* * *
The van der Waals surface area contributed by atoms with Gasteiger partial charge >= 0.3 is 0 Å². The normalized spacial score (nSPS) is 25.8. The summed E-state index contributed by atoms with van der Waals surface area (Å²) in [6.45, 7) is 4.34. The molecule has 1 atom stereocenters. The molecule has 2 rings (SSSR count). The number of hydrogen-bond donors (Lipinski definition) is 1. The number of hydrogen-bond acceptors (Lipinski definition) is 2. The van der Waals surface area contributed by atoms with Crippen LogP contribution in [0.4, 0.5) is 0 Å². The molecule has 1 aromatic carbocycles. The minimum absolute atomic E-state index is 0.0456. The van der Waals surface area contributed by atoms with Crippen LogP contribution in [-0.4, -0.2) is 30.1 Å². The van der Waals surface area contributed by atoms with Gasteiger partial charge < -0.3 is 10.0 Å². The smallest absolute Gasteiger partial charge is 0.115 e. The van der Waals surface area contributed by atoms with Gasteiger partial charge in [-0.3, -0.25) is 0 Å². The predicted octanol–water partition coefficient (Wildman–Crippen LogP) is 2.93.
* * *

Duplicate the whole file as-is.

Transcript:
The van der Waals surface area contributed by atoms with Gasteiger partial charge >= 0.3 is 0 Å². The normalized spacial score (nSPS) is 25.8. The summed E-state index contributed by atoms with van der Waals surface area (Å²) in [6.45, 7) is 4.34. The molecule has 1 atom stereocenters. The molecule has 2 rings (SSSR count). The number of hydrogen-bond donors (Lipinski definition) is 1. The number of hydrogen-bond acceptors (Lipinski definition) is 2. The van der Waals surface area contributed by atoms with Crippen LogP contribution in [0.4, 0.5) is 0 Å². The molecule has 1 aromatic carbocycles. The minimum absolute atomic E-state index is 0.0456. The van der Waals surface area contributed by atoms with Crippen LogP contribution in [-0.4, -0.2) is 30.1 Å². The van der Waals surface area contributed by atoms with Gasteiger partial charge < -0.3 is 10.0 Å². The smallest absolute Gasteiger partial charge is 0.115 e. The van der Waals surface area contributed by atoms with Gasteiger partial charge in [-0.3, -0.25) is 0 Å². The predicted octanol–water partition coefficient (Wildman–Crippen LogP) is 2.93.